Is one that goes unasked. At least, that's what I was told in junior high and high school.
Yet I avoided asking questions, because I was afraid of asking the dumb one. So if I didn't get something, I just let it simmer and either come to me on its own or wait until I forgot all about the item, whichever came first. Usually it was the latter. On the rare occasions that I did muster the courage to ask a question about a concept I didn't understand, I'd get a look from the teacher like I was the biggest idiot ever to walk erect and a dismissive explanation that used the same words in a slightly different order. So I continued to shut up and color.
This habit has continued with me through my adult life, and I'm still never comfortable asking questions, which is usually to my detriment, especially as a law student. I am a bit better, though, than I was in the old days.
Now, about the statement that there's no such thing as a bad question. I can assure you that is not the case. I taught for a few years and have heard many different questions. Most of them were quite good. Even the questions that weren't on point but the student was actually trying to learn something were all right. However, I encountered my fair share of dumb questions. Here's how I define a dumb question:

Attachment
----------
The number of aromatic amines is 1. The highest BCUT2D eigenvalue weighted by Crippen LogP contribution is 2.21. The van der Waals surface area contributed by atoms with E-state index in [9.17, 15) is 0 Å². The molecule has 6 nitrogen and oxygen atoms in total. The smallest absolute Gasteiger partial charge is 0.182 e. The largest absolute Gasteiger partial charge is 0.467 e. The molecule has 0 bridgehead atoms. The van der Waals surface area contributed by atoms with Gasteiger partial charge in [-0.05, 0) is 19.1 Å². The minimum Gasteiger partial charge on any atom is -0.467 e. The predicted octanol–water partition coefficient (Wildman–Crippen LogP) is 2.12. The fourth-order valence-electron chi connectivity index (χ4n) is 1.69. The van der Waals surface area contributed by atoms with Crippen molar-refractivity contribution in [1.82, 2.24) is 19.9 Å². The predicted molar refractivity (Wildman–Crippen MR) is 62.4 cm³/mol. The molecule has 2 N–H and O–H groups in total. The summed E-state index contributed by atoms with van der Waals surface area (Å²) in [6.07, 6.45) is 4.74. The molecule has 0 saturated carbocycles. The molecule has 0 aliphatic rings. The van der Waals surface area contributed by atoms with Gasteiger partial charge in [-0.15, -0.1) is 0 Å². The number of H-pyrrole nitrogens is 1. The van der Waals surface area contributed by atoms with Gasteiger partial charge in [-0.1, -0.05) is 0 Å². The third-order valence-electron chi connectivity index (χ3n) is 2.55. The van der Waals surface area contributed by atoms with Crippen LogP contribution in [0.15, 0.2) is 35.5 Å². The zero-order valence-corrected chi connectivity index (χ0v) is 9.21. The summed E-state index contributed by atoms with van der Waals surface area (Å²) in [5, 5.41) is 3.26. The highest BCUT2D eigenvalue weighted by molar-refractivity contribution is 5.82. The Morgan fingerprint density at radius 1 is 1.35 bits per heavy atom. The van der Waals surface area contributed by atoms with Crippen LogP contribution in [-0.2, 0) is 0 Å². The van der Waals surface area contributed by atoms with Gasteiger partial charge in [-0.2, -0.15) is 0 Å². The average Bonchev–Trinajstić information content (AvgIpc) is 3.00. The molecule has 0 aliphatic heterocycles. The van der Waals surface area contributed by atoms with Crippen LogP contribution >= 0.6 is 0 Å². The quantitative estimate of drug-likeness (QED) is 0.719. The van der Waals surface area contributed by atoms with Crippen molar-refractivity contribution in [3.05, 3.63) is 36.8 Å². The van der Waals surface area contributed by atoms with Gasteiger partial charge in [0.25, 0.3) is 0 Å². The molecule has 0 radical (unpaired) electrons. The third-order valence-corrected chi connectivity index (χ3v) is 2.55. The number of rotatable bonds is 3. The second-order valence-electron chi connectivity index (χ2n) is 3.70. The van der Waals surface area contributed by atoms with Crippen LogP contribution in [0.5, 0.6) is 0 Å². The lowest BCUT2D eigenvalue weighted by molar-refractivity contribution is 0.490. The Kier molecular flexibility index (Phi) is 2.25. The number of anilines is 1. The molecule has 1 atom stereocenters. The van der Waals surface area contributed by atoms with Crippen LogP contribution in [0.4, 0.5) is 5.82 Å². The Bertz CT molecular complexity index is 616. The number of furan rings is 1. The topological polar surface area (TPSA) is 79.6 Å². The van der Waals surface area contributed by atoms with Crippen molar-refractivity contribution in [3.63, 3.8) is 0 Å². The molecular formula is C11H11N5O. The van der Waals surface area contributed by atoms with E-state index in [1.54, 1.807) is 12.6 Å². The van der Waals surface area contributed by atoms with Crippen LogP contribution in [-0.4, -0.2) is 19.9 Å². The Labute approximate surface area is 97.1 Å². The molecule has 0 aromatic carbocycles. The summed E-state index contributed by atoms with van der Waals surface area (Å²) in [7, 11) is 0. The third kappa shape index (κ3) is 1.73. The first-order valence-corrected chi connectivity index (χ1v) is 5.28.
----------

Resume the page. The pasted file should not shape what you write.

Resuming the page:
A question asked not for the acquisition of knowledge, but rather as a means of procrastinating or being difficult.
These questions are usually asked by people who contain a certain degree of smug and inflated sense of self-worth. The person often feels put off by the fact that his time is being wasted learning this stuff that he signed up to learn. I hated those questions, and have vowed never to become "that person."
So anyway, moral of the story - there is such a thing as a dumb question.